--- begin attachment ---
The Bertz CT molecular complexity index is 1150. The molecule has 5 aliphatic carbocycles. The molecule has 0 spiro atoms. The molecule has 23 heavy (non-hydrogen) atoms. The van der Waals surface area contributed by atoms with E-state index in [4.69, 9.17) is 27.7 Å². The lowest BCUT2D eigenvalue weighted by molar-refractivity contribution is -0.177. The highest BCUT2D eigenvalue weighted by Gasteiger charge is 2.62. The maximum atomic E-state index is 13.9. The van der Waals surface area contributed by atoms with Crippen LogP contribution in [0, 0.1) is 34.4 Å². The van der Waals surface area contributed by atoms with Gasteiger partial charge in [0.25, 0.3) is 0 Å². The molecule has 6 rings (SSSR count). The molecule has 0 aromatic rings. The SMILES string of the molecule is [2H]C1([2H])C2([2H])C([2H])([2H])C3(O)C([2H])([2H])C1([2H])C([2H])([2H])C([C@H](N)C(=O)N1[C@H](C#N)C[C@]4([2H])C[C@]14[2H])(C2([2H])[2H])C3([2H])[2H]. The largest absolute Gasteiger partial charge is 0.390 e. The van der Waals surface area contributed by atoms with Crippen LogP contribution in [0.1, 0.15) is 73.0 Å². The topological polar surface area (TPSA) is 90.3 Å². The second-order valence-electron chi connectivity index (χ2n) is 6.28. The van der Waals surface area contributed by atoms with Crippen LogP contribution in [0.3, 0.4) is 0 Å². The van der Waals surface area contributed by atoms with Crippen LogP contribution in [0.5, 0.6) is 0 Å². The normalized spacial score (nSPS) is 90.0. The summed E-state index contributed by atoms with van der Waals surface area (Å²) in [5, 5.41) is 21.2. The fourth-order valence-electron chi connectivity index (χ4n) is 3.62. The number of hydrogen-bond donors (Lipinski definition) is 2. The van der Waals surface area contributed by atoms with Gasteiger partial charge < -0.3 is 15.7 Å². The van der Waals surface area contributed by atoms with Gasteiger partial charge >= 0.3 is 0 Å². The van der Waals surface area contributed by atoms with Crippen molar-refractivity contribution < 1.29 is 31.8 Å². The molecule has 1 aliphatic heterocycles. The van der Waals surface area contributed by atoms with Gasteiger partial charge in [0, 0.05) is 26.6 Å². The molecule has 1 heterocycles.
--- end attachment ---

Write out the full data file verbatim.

The Bertz CT molecular complexity index is 1150. The molecule has 5 aliphatic carbocycles. The molecule has 0 spiro atoms. The molecule has 23 heavy (non-hydrogen) atoms. The van der Waals surface area contributed by atoms with E-state index in [4.69, 9.17) is 27.7 Å². The lowest BCUT2D eigenvalue weighted by molar-refractivity contribution is -0.177. The highest BCUT2D eigenvalue weighted by Gasteiger charge is 2.62. The maximum atomic E-state index is 13.9. The van der Waals surface area contributed by atoms with Crippen LogP contribution in [0, 0.1) is 34.4 Å². The van der Waals surface area contributed by atoms with Gasteiger partial charge in [0.25, 0.3) is 0 Å². The molecule has 6 rings (SSSR count). The molecule has 0 aromatic rings. The SMILES string of the molecule is [2H]C1([2H])C2([2H])C([2H])([2H])C3(O)C([2H])([2H])C1([2H])C([2H])([2H])C([C@H](N)C(=O)N1[C@H](C#N)C[C@]4([2H])C[C@]14[2H])(C2([2H])[2H])C3([2H])[2H]. The largest absolute Gasteiger partial charge is 0.390 e. The van der Waals surface area contributed by atoms with Crippen LogP contribution in [0.1, 0.15) is 73.0 Å². The topological polar surface area (TPSA) is 90.3 Å². The second-order valence-electron chi connectivity index (χ2n) is 6.28. The van der Waals surface area contributed by atoms with Crippen LogP contribution in [0.3, 0.4) is 0 Å². The van der Waals surface area contributed by atoms with Crippen LogP contribution in [0.5, 0.6) is 0 Å². The normalized spacial score (nSPS) is 90.0. The summed E-state index contributed by atoms with van der Waals surface area (Å²) in [5, 5.41) is 21.2. The fourth-order valence-electron chi connectivity index (χ4n) is 3.62. The number of hydrogen-bond donors (Lipinski definition) is 2. The van der Waals surface area contributed by atoms with Gasteiger partial charge < -0.3 is 15.7 Å². The van der Waals surface area contributed by atoms with Gasteiger partial charge >= 0.3 is 0 Å². The van der Waals surface area contributed by atoms with Crippen molar-refractivity contribution < 1.29 is 31.8 Å². The molecule has 1 aliphatic heterocycles. The van der Waals surface area contributed by atoms with Gasteiger partial charge in [0, 0.05) is 26.6 Å². The molecule has 1 heterocycles.